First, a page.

Ahmed Nasr-Allah, WorldFish’s country director for Egypt, led the USDA FAS delegation, which included Agricultural Minister-Counselor Kurt Seifarth and Senior Agricultural Advisor Ahmed Wally, to visit WorldFish’s genetics facility and value-addition unit as well as Skeretting’s research and development unit to understand WorldFish’s work on food security and sustainability of aquatic food systems in Egypt. 

Of great interest to the delegation was WorldFish’s In-Pond Raceway System (IPRS), a climate-smart aquaculture system, and Genetically Improved Farmed Tilapia (GIFT), particularly the 16th generation Abbassa strain of Nile Tilapia that gained improved performance as a result of selective breeding. 

“There are many lessons to be learned from WorldFish such as the use of smart resource-based green technologies to mitigate the effects of a changing climate and adopting best practices to achieve high production in the aquaculture sector,” said Seifarth. 

“Working with different partners in the agri-food industry, WorldFish can scale these success stories to alleviate poverty and improve food security, particularly the rural communities of Egypt and the wider MENA region,” added Seifarth. 

Doaa Fawzi, WorldFish’s training manager, pointed out that USSEC is a key collaborator of Egypt’s SEC in providing small-scale farmers with the needed expertise and training to achieve a sustainable source of food and nutrition, particularly for the rural communities of Egypt, MENA and the rest of Africa.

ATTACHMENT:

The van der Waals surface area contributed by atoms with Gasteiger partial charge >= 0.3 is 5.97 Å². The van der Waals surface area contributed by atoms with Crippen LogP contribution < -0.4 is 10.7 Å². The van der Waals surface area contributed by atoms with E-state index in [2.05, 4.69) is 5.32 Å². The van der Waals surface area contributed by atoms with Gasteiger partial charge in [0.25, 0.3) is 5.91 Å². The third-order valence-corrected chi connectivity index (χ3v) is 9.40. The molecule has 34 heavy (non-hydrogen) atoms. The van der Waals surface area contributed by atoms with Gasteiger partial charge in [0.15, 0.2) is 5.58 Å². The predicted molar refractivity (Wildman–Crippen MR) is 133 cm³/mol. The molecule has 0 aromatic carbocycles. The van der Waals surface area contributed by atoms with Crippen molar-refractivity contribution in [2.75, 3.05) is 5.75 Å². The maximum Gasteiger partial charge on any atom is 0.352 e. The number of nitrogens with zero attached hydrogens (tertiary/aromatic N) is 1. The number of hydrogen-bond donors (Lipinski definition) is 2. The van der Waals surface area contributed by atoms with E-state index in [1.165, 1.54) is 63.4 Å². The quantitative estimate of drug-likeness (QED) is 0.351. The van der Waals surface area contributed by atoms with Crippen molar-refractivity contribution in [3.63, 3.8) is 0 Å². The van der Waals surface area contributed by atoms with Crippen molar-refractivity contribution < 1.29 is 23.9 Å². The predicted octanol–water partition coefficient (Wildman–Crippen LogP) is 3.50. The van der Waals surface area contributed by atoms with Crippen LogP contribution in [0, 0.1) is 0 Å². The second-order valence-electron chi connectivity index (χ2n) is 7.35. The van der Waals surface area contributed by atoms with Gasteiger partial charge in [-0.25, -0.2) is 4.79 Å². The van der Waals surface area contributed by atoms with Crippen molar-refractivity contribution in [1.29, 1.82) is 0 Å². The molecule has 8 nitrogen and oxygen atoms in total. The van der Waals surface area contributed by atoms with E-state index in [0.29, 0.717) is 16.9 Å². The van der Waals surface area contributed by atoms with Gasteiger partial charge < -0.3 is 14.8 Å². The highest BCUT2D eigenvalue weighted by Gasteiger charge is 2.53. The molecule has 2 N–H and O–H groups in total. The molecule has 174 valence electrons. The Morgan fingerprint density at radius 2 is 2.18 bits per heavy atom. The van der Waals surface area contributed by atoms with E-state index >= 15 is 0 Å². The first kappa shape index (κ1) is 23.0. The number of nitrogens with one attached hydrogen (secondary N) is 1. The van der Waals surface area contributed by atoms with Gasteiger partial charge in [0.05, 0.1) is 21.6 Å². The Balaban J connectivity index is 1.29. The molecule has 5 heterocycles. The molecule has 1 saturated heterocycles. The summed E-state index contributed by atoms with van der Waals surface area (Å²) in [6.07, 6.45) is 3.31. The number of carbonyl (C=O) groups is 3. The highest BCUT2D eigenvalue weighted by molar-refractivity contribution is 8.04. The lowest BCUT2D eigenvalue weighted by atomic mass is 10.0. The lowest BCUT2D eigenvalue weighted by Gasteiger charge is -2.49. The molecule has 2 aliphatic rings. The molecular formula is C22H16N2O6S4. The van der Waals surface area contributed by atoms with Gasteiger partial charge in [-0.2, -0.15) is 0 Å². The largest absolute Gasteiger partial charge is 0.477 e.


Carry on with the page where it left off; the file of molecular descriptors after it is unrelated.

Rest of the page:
Building on FAIH’s strong foundations 

WorldFish's In-Pond Raceway System (IPRS) team harvesting tilapia at Abbassa. Photo by Ahmed Ashraf
WorldFish's In-Pond Raceway System (IPRS) team harvesting tilapia at Abbassa. Photo by Ahmed Ashraf

Before the visit concluded, new pathways for agri-food business training and workshops to enhance the workforce education landscape were identified through collaboration with the United States Agency for International Development (USAID). Industry trends need to be constantly assessed so that stakeholders can be advised on future pathways to achieve mutual benefit. Support should also be provided to overcome key operational aquatic food systems inefficiencies, challenges and hurdles across the MENA region.  

The contributions of WorldFish and CGIAR for the upcoming UN Climate Change Conference 2022 (UNFCCC COP 27) were also discussed. Areas of mutual collaboration with USDA FAS and USSEC were explored for the climate change conference, which is being held in Sharm el-Sheikh, Egypt later this year. 

“Transferring cross-regional knowledge has been the main goal of Egypt’s SEC since 2019. The advisory board of Egypt’s SEC has responded to the negative impacts of the COVID-19 pandemic quite admirably,” said Nasr-Allah. 

“That has given us the foundation to continue the capacity building of small-scale aquatic food business leaders in Africa and the MENA region through monthly virtual training, of which 30 percent of the participants were women. This made us realize the importance of increasing women’s participation at different points across the aquatic foods supply chain,” added Nasr-Allah. 

Menna Mosbah

Gender and Communications Consultant